The word yoga comes from Sanskrit, an Indo-European language which was used in India’s ancient sacred texts as early as 1500 BCE. Its root yug has several meanings but essentially has come to describe a way of uniting or a method of discipline. Today there are many definitions of yoga depending on who is defining it. One simple and short definition is Alistair Shearer’s English translation of Patanjali’s Yoga Sutra (1.2):
“Yoga is the settling of the mind into silence”.
Patanjali was an Indian sage who is believed to have lived around 200 BCE and has been credited with the collation of the practice of yoga which up to then had only been taught orally from teacher to student. These scriptures are called The Yoga Sutras. The Sanskrit word Sutra literally means “thread”, and in this case is often translated as “aphorism”. Patanjali’s Yoga Sutra consists of 195 aphorisms which aim at advising us on how to deal with the challenges of being human. This philosophical guidebook is regarded as the reference text of the classical yoga tradition. It has to be pointed out that very little is written about the yogic physical exercises as practised today.
The goal of “settling the mind into silence” is far from easy. Practices have been developed to create the necessary physical strength and stamina for the mind to remain still. These practices are referred to as Hatha Yoga. Literally, the Sanskrit word ha means “sun” and tha means “moon”. So Hatha Yoga can be interpreted as “the union of the pairs of opposites”. In practice, this discipline prepares the body, and particularly the nervous system, for meditation. Since its inception, various hatha yoga traditions have flourished, especially during the last century such as Iyengar, Ashtanga, Viniyoga, Sivananda, Kundalini. Some of these traditions are low impact, others more demanding; some are purely physical, others a bit more spiritual. A typical general Hatha Yoga class blends all these techniques into a balanced body-mind fitness programme. It usually consists of physical postures called asanas, breathing exercises called pranayama, relaxation and sometimes meditation. A male yoga practitioner is called a yogi or yogin, and a female practitioner is a yogini.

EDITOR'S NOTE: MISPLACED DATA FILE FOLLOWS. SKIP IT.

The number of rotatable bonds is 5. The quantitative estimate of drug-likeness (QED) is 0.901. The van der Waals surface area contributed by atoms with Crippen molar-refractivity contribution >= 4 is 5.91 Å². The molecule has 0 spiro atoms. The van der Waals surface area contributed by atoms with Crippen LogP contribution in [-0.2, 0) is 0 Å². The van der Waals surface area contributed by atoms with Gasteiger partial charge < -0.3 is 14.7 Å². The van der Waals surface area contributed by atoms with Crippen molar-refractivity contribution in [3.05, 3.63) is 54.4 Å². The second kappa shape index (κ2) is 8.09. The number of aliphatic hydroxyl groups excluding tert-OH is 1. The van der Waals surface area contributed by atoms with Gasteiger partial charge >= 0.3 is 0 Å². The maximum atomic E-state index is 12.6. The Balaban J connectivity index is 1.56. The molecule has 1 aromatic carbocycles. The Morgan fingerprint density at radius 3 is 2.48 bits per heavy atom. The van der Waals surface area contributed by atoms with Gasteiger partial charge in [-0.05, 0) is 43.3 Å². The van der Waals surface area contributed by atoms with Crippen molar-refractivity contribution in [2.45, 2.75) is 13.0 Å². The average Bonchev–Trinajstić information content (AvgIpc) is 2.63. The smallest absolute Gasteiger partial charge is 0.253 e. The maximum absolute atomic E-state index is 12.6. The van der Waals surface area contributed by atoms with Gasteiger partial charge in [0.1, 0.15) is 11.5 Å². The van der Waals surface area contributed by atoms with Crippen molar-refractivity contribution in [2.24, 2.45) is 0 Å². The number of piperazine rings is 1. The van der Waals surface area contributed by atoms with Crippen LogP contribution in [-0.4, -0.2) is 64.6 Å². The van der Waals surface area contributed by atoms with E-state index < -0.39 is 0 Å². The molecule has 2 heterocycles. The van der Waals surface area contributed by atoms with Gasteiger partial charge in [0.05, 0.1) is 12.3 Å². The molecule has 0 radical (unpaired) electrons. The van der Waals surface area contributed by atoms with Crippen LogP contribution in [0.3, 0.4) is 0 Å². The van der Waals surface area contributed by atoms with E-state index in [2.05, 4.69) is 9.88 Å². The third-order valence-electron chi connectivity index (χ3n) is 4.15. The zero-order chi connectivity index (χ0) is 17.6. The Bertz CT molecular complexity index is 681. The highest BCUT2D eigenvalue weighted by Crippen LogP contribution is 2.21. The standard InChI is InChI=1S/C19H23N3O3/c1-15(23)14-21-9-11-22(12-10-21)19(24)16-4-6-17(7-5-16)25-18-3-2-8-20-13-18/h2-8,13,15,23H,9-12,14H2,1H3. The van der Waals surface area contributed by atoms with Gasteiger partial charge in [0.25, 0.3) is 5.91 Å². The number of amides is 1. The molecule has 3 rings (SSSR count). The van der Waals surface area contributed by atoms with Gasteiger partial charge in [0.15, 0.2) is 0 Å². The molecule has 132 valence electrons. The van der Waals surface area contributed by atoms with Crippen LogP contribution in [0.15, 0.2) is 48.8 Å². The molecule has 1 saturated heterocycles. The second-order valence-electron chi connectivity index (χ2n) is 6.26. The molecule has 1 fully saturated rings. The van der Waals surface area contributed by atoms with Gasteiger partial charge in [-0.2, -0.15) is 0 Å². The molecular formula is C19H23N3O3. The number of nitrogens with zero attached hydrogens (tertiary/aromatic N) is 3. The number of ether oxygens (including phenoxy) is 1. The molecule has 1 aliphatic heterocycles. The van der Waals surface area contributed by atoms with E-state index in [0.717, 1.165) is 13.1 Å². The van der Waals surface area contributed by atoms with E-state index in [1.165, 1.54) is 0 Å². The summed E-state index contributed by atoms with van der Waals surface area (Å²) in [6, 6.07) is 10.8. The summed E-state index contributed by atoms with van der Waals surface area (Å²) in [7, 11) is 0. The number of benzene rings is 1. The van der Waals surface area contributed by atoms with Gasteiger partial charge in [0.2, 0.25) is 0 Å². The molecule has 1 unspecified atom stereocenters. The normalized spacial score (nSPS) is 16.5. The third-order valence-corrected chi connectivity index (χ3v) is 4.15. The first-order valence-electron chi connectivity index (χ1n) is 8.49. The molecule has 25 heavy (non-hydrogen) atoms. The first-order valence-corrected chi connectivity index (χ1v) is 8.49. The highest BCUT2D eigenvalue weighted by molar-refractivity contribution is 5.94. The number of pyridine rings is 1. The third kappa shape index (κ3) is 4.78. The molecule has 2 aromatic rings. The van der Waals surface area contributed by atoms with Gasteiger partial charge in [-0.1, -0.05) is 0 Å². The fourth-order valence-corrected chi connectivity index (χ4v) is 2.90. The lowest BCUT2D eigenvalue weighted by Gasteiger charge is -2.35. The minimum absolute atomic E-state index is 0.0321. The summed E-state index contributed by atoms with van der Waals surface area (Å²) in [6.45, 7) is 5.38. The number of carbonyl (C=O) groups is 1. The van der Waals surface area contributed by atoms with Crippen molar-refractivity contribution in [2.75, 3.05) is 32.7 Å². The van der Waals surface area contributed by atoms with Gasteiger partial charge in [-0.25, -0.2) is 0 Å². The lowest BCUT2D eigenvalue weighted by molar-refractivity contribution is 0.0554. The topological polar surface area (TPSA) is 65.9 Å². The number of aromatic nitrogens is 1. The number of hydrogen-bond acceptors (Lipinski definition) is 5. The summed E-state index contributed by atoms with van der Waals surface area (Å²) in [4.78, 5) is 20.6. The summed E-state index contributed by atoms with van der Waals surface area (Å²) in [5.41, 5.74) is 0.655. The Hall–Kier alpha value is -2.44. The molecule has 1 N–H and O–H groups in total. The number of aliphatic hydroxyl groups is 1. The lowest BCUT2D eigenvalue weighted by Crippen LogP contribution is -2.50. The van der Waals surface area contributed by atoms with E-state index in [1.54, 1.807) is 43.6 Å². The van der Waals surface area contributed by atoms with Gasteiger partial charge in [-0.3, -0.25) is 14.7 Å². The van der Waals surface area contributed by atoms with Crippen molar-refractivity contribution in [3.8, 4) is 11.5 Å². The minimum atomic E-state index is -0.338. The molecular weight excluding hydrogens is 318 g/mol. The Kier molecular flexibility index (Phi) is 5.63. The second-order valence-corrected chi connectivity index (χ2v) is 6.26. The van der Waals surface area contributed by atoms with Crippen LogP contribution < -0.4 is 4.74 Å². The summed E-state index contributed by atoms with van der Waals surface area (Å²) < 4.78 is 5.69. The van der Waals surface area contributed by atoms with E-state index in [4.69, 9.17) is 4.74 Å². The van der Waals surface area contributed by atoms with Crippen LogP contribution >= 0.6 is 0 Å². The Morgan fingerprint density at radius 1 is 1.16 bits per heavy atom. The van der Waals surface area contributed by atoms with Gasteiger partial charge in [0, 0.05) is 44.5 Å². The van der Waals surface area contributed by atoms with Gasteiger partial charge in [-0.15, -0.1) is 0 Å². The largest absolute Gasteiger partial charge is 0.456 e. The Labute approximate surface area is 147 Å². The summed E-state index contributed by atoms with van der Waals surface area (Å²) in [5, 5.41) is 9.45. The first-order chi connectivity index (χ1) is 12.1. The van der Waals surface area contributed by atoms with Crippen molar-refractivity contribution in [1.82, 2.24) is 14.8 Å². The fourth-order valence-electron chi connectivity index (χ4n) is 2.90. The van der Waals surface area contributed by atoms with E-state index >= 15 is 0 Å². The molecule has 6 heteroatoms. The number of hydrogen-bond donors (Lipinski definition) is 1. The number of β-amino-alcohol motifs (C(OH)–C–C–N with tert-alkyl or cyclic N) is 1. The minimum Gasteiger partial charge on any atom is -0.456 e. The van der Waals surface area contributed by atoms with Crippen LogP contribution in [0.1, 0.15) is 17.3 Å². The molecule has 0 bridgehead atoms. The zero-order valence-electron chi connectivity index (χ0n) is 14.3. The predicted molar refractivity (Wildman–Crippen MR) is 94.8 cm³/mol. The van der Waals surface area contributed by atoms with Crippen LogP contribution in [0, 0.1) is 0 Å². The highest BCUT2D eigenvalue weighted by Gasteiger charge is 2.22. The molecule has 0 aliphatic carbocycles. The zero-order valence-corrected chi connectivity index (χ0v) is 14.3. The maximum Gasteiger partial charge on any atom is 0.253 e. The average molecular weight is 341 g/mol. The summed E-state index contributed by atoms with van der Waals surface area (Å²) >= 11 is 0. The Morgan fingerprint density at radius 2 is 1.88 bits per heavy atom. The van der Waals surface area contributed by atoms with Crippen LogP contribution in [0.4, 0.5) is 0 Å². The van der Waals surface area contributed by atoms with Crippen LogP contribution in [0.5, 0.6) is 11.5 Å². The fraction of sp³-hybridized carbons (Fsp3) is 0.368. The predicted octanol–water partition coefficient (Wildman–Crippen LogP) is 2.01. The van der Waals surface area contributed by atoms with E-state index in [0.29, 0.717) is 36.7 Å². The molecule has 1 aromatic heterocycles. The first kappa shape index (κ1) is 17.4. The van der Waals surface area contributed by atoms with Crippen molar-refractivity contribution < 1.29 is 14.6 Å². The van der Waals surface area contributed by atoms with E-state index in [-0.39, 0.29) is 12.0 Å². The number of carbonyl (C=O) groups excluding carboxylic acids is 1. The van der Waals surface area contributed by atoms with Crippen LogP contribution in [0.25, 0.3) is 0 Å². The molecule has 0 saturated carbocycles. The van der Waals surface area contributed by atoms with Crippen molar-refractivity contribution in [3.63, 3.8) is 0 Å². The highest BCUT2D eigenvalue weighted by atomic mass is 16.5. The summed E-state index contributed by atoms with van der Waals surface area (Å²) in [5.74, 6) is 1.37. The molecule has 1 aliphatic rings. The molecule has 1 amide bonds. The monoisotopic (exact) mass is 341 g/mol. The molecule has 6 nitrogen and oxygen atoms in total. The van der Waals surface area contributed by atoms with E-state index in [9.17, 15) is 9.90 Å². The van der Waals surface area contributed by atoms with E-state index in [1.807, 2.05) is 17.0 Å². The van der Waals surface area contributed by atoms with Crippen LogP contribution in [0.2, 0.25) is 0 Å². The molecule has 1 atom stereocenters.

Today the pursuit to spiritual enlightenment is not the sole purpose of practising yoga, at least in the Western world. Its many health benefits continue to be proven by research studies. Each asana, each pranayama has its own benefits: all depends how it is practised. Generally, people who take up yoga report that they feel more relaxed almost immediately. The scientific explanation for this is that yoga can reduce levels of cortisol, the so-called stress-hormone. Other general physical benefits are the gradual increase in balance, strength and flexibility. A regular Hatha Yoga practice also enhances overall body and breath awareness that may highlight subtle shifts in sensations and emotions in our physical body and mind. These subtle changes may transcend the yoga mat and bring changes in our approach to life in general.
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